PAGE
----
Ferdinand Dudenhoeffer is with the Center for Automotive Research at the University of Duisburg-Essen in Germany. He says each electric car sold could be worth more than $11,000 in avoided fines.
China is a major market for German carmakers. It is also pushing for lower-emission vehicles. Yet the U.S. government has put less pressure on carmakers to produce electric vehicles. President Donald Trump and his administration have sought to ease rules on vehicle efficiency set by the Obama administration.
To date, electrics are most popular in wealthier countries, where the average person earns over $44,100 a year. In poorer countries, electrics are nowhere to be seen. Just 293 sold in Slovakia, for example, and 315 last year in Greece.
Financial incentives are important. In Norway, where electrics were over 30 percent of the market last year, incentives were responsible for almost $13,000 in tax breaks.
Finding a place to charge is another issue. Tesla has its own system of fast-charging stations along major roads and highways. A group of automakers including Volkswagen aims to have 400 highway charging stations by 2020.
While Volkswagen has been pushing hard for electric cars, others are going about it more slowly. Daimler has the EQC sport-utility vehicle (SUV), which shares parts with an existing traditional gasoline-powered engine. That means lower new investment spending.
BMW is launching its iX3 electric SUV and an electric Mini. BMW’s experience shows the difficulties: it was first with an all-electric car, the i3 city car in 2013. But Bernstein researchers report the company lost money on it and cancelled another kind of electric car that was meant to follow the i3.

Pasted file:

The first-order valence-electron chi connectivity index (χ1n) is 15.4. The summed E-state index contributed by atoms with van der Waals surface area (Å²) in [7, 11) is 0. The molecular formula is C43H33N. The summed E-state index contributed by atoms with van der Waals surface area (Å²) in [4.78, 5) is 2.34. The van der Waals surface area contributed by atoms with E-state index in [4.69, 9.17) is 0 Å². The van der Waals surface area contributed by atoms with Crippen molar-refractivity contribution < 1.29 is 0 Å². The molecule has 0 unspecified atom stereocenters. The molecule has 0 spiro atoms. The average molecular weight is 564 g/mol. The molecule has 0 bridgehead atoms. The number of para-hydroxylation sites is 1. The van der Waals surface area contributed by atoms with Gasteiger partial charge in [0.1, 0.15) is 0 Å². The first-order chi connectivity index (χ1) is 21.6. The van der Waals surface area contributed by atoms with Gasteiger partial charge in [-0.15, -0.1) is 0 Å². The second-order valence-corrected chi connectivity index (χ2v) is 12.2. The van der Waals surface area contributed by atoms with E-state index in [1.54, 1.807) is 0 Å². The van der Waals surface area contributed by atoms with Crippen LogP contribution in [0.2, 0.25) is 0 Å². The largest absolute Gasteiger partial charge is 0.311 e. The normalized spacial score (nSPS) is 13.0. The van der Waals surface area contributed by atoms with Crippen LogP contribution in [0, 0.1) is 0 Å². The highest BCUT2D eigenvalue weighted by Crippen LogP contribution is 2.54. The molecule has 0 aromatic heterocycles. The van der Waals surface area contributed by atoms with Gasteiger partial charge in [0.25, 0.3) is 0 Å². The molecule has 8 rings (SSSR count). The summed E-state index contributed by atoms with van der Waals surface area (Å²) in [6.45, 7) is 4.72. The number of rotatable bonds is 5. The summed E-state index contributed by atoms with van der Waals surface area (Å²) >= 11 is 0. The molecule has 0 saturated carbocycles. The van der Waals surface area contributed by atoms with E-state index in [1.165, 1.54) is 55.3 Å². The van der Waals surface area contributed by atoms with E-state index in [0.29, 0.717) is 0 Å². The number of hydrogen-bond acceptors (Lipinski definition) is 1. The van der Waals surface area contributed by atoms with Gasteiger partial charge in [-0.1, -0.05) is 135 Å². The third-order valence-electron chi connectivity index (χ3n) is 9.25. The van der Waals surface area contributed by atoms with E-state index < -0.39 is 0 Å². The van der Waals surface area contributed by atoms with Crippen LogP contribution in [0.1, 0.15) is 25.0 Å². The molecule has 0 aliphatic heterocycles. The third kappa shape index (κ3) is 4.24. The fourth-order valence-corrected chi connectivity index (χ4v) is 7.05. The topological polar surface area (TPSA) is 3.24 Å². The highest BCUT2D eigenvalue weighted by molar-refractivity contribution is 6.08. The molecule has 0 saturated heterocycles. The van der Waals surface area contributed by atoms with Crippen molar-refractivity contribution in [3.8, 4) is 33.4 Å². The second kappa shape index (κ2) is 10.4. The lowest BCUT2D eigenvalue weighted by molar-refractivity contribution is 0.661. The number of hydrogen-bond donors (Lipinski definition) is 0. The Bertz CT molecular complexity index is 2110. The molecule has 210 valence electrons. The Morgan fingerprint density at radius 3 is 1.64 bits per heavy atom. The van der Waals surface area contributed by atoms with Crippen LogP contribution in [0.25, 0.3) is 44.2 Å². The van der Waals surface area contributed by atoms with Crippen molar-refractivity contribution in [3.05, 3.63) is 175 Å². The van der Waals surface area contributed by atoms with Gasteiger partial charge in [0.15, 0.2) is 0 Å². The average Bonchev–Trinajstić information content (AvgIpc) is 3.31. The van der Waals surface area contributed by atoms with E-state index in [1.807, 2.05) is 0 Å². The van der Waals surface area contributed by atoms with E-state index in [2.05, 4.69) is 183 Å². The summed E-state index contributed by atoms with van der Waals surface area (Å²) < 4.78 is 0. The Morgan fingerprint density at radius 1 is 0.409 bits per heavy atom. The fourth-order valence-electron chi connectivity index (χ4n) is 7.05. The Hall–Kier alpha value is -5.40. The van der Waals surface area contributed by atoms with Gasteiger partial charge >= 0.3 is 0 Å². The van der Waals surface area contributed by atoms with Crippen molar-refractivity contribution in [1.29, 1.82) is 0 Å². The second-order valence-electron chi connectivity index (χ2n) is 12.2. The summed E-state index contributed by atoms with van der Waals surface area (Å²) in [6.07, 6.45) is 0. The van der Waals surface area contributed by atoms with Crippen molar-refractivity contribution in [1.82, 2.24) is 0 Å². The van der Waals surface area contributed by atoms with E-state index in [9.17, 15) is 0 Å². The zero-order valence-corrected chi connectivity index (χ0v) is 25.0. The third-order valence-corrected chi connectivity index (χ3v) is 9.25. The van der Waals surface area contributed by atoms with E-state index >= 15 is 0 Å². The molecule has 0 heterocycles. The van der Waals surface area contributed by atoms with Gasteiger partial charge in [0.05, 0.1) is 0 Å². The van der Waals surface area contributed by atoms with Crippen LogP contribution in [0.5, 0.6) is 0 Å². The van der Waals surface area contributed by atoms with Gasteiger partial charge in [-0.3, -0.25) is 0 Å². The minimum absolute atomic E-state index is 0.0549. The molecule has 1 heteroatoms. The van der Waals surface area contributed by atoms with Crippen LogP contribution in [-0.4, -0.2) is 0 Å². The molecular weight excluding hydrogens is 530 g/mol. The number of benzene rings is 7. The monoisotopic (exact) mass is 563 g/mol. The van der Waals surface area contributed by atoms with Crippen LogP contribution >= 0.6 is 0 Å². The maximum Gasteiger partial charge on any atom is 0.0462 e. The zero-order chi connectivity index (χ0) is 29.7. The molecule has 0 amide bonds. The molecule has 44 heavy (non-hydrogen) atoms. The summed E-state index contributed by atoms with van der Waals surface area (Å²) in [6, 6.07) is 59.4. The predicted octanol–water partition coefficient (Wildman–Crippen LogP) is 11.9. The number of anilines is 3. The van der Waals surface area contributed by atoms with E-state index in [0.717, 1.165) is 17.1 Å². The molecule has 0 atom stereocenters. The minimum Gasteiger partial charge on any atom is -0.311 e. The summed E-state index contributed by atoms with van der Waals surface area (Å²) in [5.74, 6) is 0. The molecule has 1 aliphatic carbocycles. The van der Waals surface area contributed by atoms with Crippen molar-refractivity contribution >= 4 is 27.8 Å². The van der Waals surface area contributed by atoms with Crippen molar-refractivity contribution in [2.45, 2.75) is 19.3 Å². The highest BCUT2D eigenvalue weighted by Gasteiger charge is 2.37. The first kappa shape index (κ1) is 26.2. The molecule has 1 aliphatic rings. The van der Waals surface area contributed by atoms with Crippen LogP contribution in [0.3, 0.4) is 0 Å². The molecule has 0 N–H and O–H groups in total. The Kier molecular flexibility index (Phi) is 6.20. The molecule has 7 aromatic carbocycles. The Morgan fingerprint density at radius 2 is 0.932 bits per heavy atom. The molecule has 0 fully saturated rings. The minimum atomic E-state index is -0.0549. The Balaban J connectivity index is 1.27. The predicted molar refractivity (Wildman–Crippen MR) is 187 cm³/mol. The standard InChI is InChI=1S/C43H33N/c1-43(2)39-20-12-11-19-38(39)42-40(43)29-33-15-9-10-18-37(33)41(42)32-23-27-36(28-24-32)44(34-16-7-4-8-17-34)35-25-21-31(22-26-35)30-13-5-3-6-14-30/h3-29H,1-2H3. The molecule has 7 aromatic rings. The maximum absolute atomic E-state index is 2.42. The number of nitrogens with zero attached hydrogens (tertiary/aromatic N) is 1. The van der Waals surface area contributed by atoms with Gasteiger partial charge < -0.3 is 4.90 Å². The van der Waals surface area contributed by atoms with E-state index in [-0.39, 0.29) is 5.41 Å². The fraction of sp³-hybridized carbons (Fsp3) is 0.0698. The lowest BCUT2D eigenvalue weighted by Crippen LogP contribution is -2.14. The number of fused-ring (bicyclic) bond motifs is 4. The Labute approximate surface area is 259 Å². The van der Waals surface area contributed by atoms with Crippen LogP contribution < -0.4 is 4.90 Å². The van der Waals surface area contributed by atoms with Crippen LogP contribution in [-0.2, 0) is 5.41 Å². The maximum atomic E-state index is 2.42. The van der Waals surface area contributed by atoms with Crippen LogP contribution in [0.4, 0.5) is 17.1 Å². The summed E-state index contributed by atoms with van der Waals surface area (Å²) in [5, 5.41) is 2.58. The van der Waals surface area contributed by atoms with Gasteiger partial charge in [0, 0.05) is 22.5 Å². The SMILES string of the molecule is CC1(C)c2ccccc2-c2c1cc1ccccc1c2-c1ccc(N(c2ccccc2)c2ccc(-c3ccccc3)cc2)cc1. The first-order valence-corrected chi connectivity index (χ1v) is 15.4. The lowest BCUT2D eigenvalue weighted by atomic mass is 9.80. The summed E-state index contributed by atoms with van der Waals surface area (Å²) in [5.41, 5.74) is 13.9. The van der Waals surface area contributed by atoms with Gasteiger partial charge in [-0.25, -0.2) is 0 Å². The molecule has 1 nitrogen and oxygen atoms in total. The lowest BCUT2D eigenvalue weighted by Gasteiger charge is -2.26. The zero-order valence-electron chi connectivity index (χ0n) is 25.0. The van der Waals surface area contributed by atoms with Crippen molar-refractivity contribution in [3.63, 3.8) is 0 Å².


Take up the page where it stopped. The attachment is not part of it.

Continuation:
In all, some 20 new electric cars will hit the market by 2021. If demand is lacking, carmakers may have to sell the cars to rental companies and other businesses. They may also require employees to take them as company cars, or offer customers cost-cutting deals, all of which would reduce profits.
I’m Dorothy Gundy.
And I’m Pete Musto.
David McHugh reported this story for the Associated Press. Pete Musto adapted it for VOA Learning English. George Grow was the editor.
We want to hear from you. How popular are electric vehicles in your country? Write to us in the Comments Section or on 51VOA.COM.
Words in This Story
masses – n. the ordinary or common people
battery – n. a device that is placed inside a machine, such as a clock, toy, or car, to supply it with electricity
accelerate(s) – v. to gain speed
scandal – n. an incident in which people are shocked and upset because of behavior that is morally or legally wrong
emission(s) – n. something sent out or given off
convincing – v. causing someone to believe that something is true
customer(s) – n. someone who buys goods or services from a business
efficiency – n. the ability to do something or produce something without wasting materials, time, or energy
incentive(s) – n. something that convinces a person to do something or to work harder
rental – n. something that can be available for use in return for payment